Down at N16 45.094 W96 20.079

We’re a day and a half from the Guatemalan border and leave at 7:00 sharp from Oaxaca for Tehuatepac.

The group’s fairly split up, with Peter and Fred out in front. I’m a few minutes behind them, followed by Dan, Helge, Marty and Bill in the sidecar, and David. About an hour out of Oaxaca we’re into hills and nice twisties.

At about 9:30 we pull over for a photo. I push the shutter at the wrong moment because a truck ends up in the pic. Hum, wonder what that means

P1030749_2

Five minutes later Peter and Fred are stopped at a pullout and I stop to chat for a few minutes. As usual I prefer to ride by myself so when it’s time to go I don’t join them and hang out for a bit.

Ten minutes later I’m going into a corner and the bike goes both loose and solid underneath me. I think I’m run over something and have lost the rear end but at the same time I feel like I’ve dropped an anchor, slowing suddenly. This feeling is completely new and I haven’t got any idea what’s going on. Lucinda veers a bit left then for a fraction of a second we’re straight, and i think ‘OK, no problem’ then another fraction of a second later Lucinda dives right and I’m high-sided off her.

Something’s blown in the right cylinder due to the overheating, we’ve been in a skid and I didn’t have the wherewithal to pull in the clutch, because I hadn’t figured it out in the partial second of time I had to prevent the crash.

As I’m flying I’m thinking, as I’ve been in this situation before, oh boy, this is really going to hurt.

So here’s the video. Riders will find this a bit nasty. I trimmed the video at the precise moment the high-side started because the flying and landing bit is too gross to watch.

video

Holy shit it’s a long flight. I land hard on my back. The impact is brutal. Way worse than any of my bone breaks. Worse even than when I broke part of my pelvis. I’ve been completely hammered and fighting for air. For a while it doesn’t come and I’m worried. A scary half minute later I can suck in enough that the panic subsides and I crawl to the side of the road. I know where I am is deadly should a car come around the corner. Up against the guard rail I look back at Lucinda. She looks fine, but down and in the middle of the road. I’m scared stiff that a car comes around now and hits her but I can’t move anymore and watch her helplessly. I’m done. I know this isn’t a standard ‘off ‘, it’s another big one.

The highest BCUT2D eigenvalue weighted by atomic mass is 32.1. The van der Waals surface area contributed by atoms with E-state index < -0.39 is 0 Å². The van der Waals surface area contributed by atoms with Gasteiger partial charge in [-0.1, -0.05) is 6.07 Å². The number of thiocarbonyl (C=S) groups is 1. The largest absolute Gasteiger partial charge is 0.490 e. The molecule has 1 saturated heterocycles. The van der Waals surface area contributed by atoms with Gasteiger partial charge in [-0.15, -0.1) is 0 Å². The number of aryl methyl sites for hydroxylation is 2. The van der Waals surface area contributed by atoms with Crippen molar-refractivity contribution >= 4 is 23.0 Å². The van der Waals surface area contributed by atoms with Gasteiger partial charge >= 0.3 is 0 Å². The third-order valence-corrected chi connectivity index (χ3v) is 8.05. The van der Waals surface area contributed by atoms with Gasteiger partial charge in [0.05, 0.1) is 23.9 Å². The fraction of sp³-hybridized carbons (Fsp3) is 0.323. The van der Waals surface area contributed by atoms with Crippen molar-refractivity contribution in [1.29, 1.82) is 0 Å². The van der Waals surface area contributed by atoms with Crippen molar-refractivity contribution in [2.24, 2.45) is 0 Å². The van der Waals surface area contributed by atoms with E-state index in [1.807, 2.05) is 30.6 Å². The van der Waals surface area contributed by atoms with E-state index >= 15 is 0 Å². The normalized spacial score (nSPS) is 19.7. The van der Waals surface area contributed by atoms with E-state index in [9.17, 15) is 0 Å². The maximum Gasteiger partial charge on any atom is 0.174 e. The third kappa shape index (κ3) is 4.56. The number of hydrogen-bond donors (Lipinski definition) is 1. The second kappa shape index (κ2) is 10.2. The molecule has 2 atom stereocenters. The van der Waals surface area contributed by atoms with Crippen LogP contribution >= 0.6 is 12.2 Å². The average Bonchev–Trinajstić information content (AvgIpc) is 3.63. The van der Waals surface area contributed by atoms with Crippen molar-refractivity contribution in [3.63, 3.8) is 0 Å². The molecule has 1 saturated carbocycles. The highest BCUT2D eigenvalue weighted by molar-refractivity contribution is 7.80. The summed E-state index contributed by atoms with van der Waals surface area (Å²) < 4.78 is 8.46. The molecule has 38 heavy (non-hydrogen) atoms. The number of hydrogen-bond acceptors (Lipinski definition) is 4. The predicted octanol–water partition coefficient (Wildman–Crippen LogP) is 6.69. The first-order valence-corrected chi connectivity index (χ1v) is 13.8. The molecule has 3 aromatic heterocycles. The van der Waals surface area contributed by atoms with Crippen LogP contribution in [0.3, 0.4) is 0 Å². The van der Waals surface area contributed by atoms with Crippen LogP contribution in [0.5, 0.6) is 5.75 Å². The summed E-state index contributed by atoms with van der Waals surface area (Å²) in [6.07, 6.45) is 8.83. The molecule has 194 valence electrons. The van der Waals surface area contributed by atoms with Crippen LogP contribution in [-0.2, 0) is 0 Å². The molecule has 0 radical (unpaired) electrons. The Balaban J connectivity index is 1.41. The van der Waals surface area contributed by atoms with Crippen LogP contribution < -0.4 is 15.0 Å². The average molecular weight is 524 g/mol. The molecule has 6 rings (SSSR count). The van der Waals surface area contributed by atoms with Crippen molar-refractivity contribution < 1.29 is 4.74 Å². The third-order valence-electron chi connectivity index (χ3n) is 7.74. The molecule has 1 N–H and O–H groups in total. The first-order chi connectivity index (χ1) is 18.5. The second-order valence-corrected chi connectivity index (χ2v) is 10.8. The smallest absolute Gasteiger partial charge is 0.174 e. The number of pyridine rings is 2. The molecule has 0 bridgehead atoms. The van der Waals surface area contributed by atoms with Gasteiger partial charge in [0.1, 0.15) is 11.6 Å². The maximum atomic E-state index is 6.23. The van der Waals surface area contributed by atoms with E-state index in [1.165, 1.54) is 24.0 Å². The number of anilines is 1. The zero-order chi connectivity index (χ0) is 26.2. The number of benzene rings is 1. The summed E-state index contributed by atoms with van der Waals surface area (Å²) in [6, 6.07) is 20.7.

A pick-up comes around and slows just in time. The driver jumps out and runs over to me. I guess because I’m against the rail and look normal enough when I point to the bike he runs back to it, get’s her on her feet (a rider, what luck) and wheels her over beside me.

While this is going on there are two huge thoughts messed together in my mind at the same time, fighting for control.

“Oh no. I’ve really hurt myself this time”

and

” Oh no. My tour is over”

The second thought loses the argument. Somehow I know it’s not over, that I can recover from nearly anything. I have before. I become intensely curious about what’s wrong with me, because it feels huge.

Then, as luck would have it, Dan comes around the corner. The trained medic in our group. He quickly parks and is at my side almost instantly. God what a relief I think. Off with my jacket and he goes to work. Asking questions while he checks me over, a bit at a time. It takes forever because there’a lot to check. There comes a point after maybe five minutes of this that the focus narrows. It’s my left side, front and back, from lower rib cage to top. Somehow I know that nothing inside is screwed. I have no idea how I know this. I say so. He believes me, or says he does.

To put this in perspective, in previous accidents, where things have been serious and bystanders worried, I’ve not made a fuss about it. I just shut down and wait. This time, for the first time, I was worried. What do they call it? Blunt force trauma? Now I know what that means, I think.

While this has been going on, the group that was behind is now in action. Helge’s getting Lucinda in a pick-up and co-ordinating everyone. Dan’s monitoring me. David’s on traffic control from the north, Marty from the south. The rest were ahead and of course enjoying the day, which I’ve screwed up for the present group. Damn.

There are a ton of details about the rest of the day. The short form is I go back to Oaxaca by ambulance, get XRayed, shot full of drugs, put in the Mexican chase car, driven and entertained by Mac, where I spend the next day and a half getting to Antigua. Where fortunately I had planned to spend six weeks learning Spanish and touring the countryside. So as it happens, it couldn’t have happened in a better place. The XRay checked out. I’ve just been beaten up hard and it’ll be a few weeks before I can ride again.

I’m mystified by what happened in the right cylinder. We tried to start it the following morning and it was all explosive smoke and oil being fired out. We’ll find out more when we take her apart. Poor Lucinda. She has a bent rear subframe and a shot engine. Getting her back in fighting shape is going to be the next adventure.

Comments

4 Comments so far. Leave a comment below.
  1. Andreas,

    Hey man, I’m feeling with you. At least it did not happen at the beginning of the trip. Get well soon and get back on the bike.

  2. spyplantqueen,

    Yikes yikes yikes yikes.
    Hope you’re okay, didn’t like reading this one.
    143.

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